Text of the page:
As you build your business toward the ideal, you concurrently build your business’ value, which is a key aspect of a successful Exit Plan.
Does this mean that hiccups, stalls, or unforeseen failures in the growth of your business’ value will directly affect your business exit? While that can be true, proper planning helps mitigate those kinds of fluctuations. Consider the... Read More
The idea of exiting their businesses, which for many owners define their professional lives, can seem like a gigantic undertaking. They ask themselves, "How can I possibly do all of this? Where can I go for help, and what do I need to know?"
These questions are perfectly normal to ask as you consider your business exit. Further, business owners are absolutely correct in thinking that Exit Planning is a gigantic undertaking. No single business owner or advisor can create and implement an Exit Plan alone. In our experience, most successful Exit Plans occur through a process of collaboration among several different professions.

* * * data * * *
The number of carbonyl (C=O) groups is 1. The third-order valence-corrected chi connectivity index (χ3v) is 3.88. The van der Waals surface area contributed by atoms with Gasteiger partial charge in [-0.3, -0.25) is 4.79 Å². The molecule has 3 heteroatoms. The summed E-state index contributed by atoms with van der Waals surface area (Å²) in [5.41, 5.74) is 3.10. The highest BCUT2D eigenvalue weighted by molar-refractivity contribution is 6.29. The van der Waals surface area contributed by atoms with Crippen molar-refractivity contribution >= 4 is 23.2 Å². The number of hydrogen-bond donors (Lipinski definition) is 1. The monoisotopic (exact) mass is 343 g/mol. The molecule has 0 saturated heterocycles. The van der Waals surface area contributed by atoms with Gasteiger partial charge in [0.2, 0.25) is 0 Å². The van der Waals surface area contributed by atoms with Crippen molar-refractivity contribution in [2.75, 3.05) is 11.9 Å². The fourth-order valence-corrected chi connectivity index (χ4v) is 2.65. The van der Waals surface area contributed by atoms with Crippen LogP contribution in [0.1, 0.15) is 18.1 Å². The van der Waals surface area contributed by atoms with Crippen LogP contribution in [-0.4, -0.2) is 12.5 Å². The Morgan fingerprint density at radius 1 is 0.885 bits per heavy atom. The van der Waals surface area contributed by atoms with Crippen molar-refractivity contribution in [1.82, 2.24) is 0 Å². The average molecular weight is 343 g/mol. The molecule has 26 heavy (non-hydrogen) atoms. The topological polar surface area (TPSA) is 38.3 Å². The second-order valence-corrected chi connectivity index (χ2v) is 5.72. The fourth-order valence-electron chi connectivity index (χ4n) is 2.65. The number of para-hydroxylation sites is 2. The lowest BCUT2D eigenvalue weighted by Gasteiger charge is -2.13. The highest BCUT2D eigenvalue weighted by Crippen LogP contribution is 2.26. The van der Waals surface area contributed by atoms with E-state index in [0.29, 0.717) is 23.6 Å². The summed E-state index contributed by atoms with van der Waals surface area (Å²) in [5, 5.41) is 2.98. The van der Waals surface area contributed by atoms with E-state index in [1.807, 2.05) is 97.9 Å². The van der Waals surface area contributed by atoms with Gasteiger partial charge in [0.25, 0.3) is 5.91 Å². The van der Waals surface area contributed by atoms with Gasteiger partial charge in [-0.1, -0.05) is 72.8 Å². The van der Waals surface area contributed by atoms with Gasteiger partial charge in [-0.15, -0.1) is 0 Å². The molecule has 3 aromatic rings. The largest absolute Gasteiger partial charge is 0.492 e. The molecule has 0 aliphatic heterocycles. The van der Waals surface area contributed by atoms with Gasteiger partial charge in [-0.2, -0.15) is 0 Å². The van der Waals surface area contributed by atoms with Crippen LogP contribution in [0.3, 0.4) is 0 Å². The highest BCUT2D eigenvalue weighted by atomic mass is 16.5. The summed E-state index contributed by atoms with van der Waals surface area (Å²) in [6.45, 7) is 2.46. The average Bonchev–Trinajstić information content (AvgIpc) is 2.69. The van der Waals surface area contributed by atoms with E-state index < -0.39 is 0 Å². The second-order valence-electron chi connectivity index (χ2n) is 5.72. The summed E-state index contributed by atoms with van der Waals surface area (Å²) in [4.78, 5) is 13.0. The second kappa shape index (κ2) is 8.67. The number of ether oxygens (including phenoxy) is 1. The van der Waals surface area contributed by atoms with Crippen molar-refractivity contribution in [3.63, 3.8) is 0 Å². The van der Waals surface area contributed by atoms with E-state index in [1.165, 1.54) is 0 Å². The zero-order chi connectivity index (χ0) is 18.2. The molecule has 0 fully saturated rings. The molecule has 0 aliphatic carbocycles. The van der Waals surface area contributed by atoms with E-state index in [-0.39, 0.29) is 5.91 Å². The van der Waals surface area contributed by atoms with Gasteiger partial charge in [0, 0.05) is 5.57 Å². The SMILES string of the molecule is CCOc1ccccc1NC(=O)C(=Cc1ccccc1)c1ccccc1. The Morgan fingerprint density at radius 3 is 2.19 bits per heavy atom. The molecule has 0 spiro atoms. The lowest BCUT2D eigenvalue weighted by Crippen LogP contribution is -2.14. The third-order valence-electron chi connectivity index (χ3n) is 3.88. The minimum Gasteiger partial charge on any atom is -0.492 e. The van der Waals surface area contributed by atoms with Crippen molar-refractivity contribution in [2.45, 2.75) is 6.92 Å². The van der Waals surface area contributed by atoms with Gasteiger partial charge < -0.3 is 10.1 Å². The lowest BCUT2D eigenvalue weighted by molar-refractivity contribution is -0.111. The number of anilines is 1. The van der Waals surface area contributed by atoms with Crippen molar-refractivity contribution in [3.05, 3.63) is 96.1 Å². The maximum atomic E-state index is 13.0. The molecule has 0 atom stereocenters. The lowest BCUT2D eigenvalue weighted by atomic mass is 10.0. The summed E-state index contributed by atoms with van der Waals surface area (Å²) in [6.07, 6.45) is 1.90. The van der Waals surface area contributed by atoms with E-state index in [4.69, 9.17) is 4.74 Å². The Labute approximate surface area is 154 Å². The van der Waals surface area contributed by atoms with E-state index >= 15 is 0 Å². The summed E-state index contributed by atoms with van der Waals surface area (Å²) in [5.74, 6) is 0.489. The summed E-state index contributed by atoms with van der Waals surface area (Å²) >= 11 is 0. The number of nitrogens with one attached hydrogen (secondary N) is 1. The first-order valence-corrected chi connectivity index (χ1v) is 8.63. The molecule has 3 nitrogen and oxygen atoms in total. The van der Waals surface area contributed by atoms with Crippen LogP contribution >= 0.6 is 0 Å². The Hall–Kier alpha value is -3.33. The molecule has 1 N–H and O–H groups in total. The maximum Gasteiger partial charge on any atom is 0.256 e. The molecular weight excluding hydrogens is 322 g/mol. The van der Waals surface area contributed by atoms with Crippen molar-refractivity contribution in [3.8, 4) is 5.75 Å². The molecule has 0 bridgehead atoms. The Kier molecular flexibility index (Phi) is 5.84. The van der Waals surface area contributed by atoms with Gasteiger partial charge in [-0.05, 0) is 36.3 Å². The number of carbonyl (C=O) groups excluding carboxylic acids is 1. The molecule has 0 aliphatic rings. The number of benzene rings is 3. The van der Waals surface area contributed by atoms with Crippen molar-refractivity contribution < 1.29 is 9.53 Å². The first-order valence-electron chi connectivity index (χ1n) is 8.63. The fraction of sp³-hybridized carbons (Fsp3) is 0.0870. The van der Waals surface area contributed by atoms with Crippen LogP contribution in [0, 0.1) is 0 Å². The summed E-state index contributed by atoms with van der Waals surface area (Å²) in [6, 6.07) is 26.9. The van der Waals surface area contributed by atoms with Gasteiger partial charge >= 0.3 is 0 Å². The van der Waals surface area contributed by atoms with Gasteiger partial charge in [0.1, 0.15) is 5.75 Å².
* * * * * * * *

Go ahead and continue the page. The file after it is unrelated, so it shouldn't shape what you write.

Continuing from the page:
It can be stressful to go someplace... Read More
An important part of a successful ownership transfer, regardless of Exit Path, is the presence of key employees. Key employees are those who have a direct and significant impact on business value, meaningfully participate in the business’ strategic future, and whose combination of skills and experience would be exceedingly difficult to replace.
Because of their role in the business, key employees can just as easily stall your business exit as facilitate it. Consider the story of Maria Villalobos, who had her Exit Plan stalled by one of her key employees.
Maria Villalobos was nearing her retirement. Over 30 years, she b... Read More